As the euro zone slipped back into recession, employment numbers dropped along with manufacturing, and the ranks of the jobless rose to about 17.13 million. That’s up 162,000 from January, and higher than at any time since June 1997—before the euro was first introduced.
Bloomberg reported that the euro zone unemployment rate rose in February, according to the European Union’s statistics office in Luxembourg, to 10.8% from January’s 10.7%, with Spain showing the highest percentage of unemployed at 23.6%. Germany’s jobless rate stayed the same at 5.7% for February from January, and in France the rate held at 10%. Provisional data from Italy showed an increase to 9.3% from 9.1%.
Cuts in jobs have led to a loss of confidence, which has in turn caused a contraction in manufacturing. Manufacturing continued to slow in March, according to a Markit Economics survey of purchasing managers, for the eighth month in a row. Markit’s manufacturing gauge came in at 47.7 for March, down from 49 in February.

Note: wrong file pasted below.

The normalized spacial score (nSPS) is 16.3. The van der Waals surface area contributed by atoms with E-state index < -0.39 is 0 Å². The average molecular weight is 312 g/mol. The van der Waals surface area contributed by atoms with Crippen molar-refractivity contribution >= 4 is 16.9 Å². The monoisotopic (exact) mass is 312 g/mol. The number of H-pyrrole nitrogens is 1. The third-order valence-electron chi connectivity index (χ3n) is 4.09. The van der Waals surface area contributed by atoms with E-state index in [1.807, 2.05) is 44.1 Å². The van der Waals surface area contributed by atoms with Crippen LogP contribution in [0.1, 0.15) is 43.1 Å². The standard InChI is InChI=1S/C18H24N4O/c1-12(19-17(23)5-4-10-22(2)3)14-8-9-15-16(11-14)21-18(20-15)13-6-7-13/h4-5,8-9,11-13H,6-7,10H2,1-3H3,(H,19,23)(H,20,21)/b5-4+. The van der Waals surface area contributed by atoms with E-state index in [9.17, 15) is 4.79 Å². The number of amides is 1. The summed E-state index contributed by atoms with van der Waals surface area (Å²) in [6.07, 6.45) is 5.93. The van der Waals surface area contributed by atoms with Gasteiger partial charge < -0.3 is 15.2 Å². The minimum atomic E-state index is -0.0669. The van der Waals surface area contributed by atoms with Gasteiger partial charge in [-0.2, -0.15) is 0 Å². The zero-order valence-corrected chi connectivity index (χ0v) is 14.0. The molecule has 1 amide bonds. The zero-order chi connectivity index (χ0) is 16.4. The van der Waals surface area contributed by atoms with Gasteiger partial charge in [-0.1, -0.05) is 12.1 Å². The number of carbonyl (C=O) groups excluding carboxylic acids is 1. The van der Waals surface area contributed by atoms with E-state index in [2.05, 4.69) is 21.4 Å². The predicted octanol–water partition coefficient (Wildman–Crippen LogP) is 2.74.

“It is evident that euro zone manufacturers are still finding life very difficult amid challenging conditions,” Howard Archer, chief European economist at IHS Global Insight in London, was quoted saying of the Markit report. “Domestic demand is being handicapped by tighter fiscal policy in many euro zone countries, still squeezed consumer purchasing power, and rising unemployment.”
Germany’s manufacturing indicator fell to 48.4, its lowest level in three months, from 50.2 in February, according to the Markit report. In France, the indicator fell even further, dropping to 46.7 from 50. “There were further signs that the manufacturing malaise already exhibited at the periphery of the currency bloc was spreading to the core,” Markit said in its report. “Demand was weaker in both domestic and export markets.”
Markit also said that a new orders indicator fell faster in March than it had in February, and its employment indicator fell as well. In a statement, Chris Williamson, chief economist at Markit, said, “The prospects for April also look poor, with companies reporting steeper rates of decline for both new orders and backlogs of work. At the same time firms saw their production costs rise sharply, largely as a result of high oil prices.”